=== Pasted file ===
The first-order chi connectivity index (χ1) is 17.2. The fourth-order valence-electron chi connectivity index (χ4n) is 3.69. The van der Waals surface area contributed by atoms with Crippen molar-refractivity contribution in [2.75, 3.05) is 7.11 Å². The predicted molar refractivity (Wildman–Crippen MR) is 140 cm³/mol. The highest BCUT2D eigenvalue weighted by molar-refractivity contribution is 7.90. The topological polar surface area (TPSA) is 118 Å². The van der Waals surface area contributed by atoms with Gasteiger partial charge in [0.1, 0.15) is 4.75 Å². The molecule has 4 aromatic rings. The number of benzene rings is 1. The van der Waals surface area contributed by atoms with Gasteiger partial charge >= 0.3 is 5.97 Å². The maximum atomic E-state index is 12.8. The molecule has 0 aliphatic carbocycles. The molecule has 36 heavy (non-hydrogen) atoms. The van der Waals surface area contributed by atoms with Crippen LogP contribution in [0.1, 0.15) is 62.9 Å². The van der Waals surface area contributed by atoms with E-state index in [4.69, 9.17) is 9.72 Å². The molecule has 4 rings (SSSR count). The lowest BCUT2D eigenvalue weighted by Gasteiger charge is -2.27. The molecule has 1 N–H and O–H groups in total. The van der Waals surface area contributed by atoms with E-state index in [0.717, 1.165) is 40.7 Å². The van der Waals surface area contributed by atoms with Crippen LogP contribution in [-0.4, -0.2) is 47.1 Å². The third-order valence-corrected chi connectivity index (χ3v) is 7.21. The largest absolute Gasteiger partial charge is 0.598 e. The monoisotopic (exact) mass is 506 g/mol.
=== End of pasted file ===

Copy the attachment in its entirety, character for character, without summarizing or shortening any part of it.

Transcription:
The first-order chi connectivity index (χ1) is 17.2. The fourth-order valence-electron chi connectivity index (χ4n) is 3.69. The van der Waals surface area contributed by atoms with Crippen molar-refractivity contribution in [2.75, 3.05) is 7.11 Å². The predicted molar refractivity (Wildman–Crippen MR) is 140 cm³/mol. The highest BCUT2D eigenvalue weighted by molar-refractivity contribution is 7.90. The topological polar surface area (TPSA) is 118 Å². The van der Waals surface area contributed by atoms with Gasteiger partial charge in [0.1, 0.15) is 4.75 Å². The molecule has 4 aromatic rings. The number of benzene rings is 1. The van der Waals surface area contributed by atoms with Gasteiger partial charge >= 0.3 is 5.97 Å². The maximum atomic E-state index is 12.8. The molecule has 0 aliphatic carbocycles. The molecule has 36 heavy (non-hydrogen) atoms. The van der Waals surface area contributed by atoms with Crippen LogP contribution in [0.1, 0.15) is 62.9 Å². The van der Waals surface area contributed by atoms with E-state index in [4.69, 9.17) is 9.72 Å². The molecule has 4 rings (SSSR count). The lowest BCUT2D eigenvalue weighted by Gasteiger charge is -2.27. The molecule has 1 N–H and O–H groups in total. The van der Waals surface area contributed by atoms with E-state index in [0.717, 1.165) is 40.7 Å². The van der Waals surface area contributed by atoms with Crippen LogP contribution in [-0.4, -0.2) is 47.1 Å². The third-order valence-corrected chi connectivity index (χ3v) is 7.21. The largest absolute Gasteiger partial charge is 0.598 e. The monoisotopic (exact) mass is 506 g/mol.